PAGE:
Stuart Davis, Swing Landscape (1938)
Stuart Davis (1892–1964) was raised in New York by parents who were accomplished artists. Most of the family's closest friends and associates were artists as well, such as Robert Henri who served as a powerful influence on the young Davis. In 1901, the Davis family relocated to New Jersey, and over the following few years Henri and his colleagues moved to New York and formed an alliance known as the Ashcan School, or simply The Eight.
Davis entered the New York art world during a revolutionary time in modern American painting. Artists like The Eight were championing an art that reflected the experiences of the everyday world. Henri taught Davis to challenge the rules of academic painting and express his unique vision and experiences. The varied textures of New York culture drew the young artist to music halls where he first encountered an uniquely American form of music: jazz.
This music, with its improvisational character, exciting energy, and American roots, transformed Davis' artistic style, filling his depictions of everyday America with vibrant color, dynamic composition, and abstracted forms. Davis' style, which Karen Wilkin identifies as "a homegrown, personal brand of American Cubism" was rooted in his belief in that an American artist's primary responsibility was to serve American society through their craft. Indeed, Davis worked throughout his life to create an art that reflected the culture and experiences of the American people.
The Federal Arts Project (FAP), under the aegis of President Franklin D. Roosevelt's Works Progress Administration (WPA), provided artists, musicians, and actors with much-needed employment during the devastating years of the Great Depression. Many of the public artworks commissioned by the FAP are still enjoyed today in libraries, post offices, and other civic buildings across the U.S. They are especially valued for their reflections of the values, themes, and subjects of the American people and their history.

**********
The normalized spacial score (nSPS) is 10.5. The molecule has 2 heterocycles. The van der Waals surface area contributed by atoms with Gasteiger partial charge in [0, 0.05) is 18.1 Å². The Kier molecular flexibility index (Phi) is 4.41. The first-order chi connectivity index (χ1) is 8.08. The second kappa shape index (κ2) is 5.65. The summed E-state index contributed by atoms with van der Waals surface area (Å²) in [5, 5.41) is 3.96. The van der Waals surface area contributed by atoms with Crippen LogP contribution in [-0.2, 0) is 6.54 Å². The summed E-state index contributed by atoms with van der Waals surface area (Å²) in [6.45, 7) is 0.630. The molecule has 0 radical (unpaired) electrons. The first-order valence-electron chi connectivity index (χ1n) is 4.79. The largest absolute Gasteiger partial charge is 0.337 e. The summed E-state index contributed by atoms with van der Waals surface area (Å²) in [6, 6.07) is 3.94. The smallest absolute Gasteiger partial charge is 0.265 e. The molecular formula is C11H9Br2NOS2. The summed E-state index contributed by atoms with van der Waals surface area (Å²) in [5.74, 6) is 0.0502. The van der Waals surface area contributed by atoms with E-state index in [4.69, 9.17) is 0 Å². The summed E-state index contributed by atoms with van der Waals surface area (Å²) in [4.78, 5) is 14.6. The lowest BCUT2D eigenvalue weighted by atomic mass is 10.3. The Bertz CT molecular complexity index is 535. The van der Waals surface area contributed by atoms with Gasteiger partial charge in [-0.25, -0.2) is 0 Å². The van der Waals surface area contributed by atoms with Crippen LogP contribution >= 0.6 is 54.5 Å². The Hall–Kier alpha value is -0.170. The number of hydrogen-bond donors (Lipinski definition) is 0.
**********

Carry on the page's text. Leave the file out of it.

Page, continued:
The FAP originally commissioned Swing Landscape for display at the Williamsburg Housing Project in Brooklyn, New York. However, the mural was instead sold through the Federal Art Gallery in New York, ultimately finding its new home at the Indiana University Art Museum. Hailed as "the most important painting by an American artist in the 1930s," Swing Landscape is particularly important in American art history because it challenged the stylistic sensibilities of this public art initiative. Perhaps due to the painting's experimental characteristics—the jarring juxtaposition of contrasting colors, the fracturing of space and form into a carefully controlled chaos—the painting was rejected by the FAP. Today, Swing Landscape epitomizes the dynamic, disorienting, and even aggressive excitement of urban life, inspired and growing from Davis' love of large-scale advertising, especially billboards.
Here, Stuart Davis transforms the quaint seaport of Gloucester, Massachusetts, into a dense, bold, and vibrant landscape mural where swing music and billboard advertising inspire the visual language of art. Davis combines the flat, interlocking color shapes of Cubism with the textures, syncopations, and rhythms of jazz. Swing Landscape challenges and disorients the viewer, shattering and reassembling the world from multiple perspectives, confusing the viewer's sense of depth and almost completely abstracting recognizable forms and images.